Notes from the Community: Diabetes Update

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Maureen A. -

Hi Mel, How common is DKA in Type 2 diabetes? Also any weight to studies that have suggested that high circulation insulin levels in patients with insulin resistance may be contributing to macrovascular disease rather than high sugars. One wonders if giving these insulin resistant patients more insulin to manage their disease may be doing more harm then benifit. Just a thought.

Mel H. -

First DKA in type II is supposed to NOT happen by definition. It does, but not often. Yes, it may well be that insulin given to these patients is BAD. We have having the world expert on DKA and NIDDM come to rounds next month and we will get her on EMRAP soon.

Steve U., M.D. -

Great summary talk on the out of control or new onset diabetic. At our hospital we give IV fluids and Humalog or Novalog SQ until we get the sugar down to what we consider a reasonable range ( usually less than 300). An ongoing debate at our hospital is what do with the diabetic who has ketosis (as measured by an elevated Betahydroxybutyrate ) but no acidosis ( as measured by a normal venous ph and normal HCO3). There is one school of thought that the betahydroxybutyrate is too sensitive of a test (when compared to the previously used serum ketones) and that mild elevations are clinically insignificant. The other school of thought is that all ketosis must be cleared prior to discharge. I don't think there's any literature out their addressing this issue so we're subject to asking the "magic eight ball" (for an online version "should I admit this patient?"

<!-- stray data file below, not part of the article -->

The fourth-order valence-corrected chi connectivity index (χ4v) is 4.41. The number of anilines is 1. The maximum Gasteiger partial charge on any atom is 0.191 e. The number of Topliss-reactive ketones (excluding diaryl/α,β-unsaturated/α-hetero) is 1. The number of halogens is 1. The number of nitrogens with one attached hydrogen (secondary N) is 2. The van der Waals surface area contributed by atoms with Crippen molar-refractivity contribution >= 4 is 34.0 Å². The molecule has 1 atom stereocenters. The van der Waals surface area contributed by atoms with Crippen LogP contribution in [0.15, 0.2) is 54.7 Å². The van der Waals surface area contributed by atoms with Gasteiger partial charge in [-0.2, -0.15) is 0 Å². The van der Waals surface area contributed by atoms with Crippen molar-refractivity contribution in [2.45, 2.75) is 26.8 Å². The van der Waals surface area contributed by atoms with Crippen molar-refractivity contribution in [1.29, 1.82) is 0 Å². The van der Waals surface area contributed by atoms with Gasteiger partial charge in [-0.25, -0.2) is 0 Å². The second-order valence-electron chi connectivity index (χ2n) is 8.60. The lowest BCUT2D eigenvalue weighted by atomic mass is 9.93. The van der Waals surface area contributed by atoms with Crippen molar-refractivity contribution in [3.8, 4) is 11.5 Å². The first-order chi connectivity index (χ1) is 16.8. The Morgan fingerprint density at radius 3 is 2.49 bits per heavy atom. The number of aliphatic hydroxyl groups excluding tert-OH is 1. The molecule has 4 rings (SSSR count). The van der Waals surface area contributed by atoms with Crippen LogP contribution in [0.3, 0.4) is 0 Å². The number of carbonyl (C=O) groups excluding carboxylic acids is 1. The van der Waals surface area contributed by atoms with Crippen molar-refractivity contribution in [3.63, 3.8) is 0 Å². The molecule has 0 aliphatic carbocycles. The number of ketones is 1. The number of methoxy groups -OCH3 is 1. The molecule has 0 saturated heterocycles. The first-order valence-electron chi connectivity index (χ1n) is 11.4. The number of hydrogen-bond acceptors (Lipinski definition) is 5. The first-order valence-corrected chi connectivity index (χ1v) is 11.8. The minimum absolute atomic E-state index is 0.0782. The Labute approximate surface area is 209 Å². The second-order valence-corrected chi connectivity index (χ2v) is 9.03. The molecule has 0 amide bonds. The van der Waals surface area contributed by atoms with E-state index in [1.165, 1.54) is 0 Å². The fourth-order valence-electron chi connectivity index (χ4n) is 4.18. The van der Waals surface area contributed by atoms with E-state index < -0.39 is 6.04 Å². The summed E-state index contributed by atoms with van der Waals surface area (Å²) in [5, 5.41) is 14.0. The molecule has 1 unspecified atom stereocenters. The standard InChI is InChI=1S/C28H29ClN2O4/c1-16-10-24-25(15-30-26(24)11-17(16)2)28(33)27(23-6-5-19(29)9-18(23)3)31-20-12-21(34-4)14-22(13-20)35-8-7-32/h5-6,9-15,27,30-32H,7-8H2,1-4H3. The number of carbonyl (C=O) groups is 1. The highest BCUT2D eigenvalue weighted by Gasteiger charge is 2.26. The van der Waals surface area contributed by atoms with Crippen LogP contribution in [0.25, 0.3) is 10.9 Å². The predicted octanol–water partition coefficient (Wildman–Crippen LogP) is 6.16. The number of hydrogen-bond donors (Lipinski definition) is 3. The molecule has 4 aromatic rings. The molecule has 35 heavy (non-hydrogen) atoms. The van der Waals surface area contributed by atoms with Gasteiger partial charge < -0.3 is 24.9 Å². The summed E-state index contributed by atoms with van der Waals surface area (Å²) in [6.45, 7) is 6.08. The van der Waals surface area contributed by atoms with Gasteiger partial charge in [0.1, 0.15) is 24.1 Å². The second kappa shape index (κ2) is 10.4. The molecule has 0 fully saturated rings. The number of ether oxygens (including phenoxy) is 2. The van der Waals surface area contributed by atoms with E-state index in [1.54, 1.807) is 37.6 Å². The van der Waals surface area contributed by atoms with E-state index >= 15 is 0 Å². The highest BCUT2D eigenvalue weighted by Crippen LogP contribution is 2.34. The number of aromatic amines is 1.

As to Dr M comment that "First DKA in type II is supposed to NOT happen" is theoretically true but as he said in the next sentence " It does, but not often" (Is this Australian doublespeak?). When it does occur look very closely at the underlying cause of of the out of control blood sugar in the type II. It's the same differential as for HHNC. Here's a review article discussing this: Case Study: Diabetic Ketoacidosis in Type 2 Diabetes: “Look Under the Sheets” welch and Zib Clinical Diabetes October 2004 vol. 22 no. 4 198-200

Jose Diaz PA-C -

I work in a remote setting and refer to an ER about 1.5-3 hours away (depending on weather and road conditions). Is it worthwhile treating hyperglycemic ketotic patient with insulin? The only way I have to check fo ketoacidosis is a UA dip for ketones. Many if not all do not have a primary care provider. Or should I just stick to fluids?

PS: we get no guidance or communication from the ER docs on this or any other issue.

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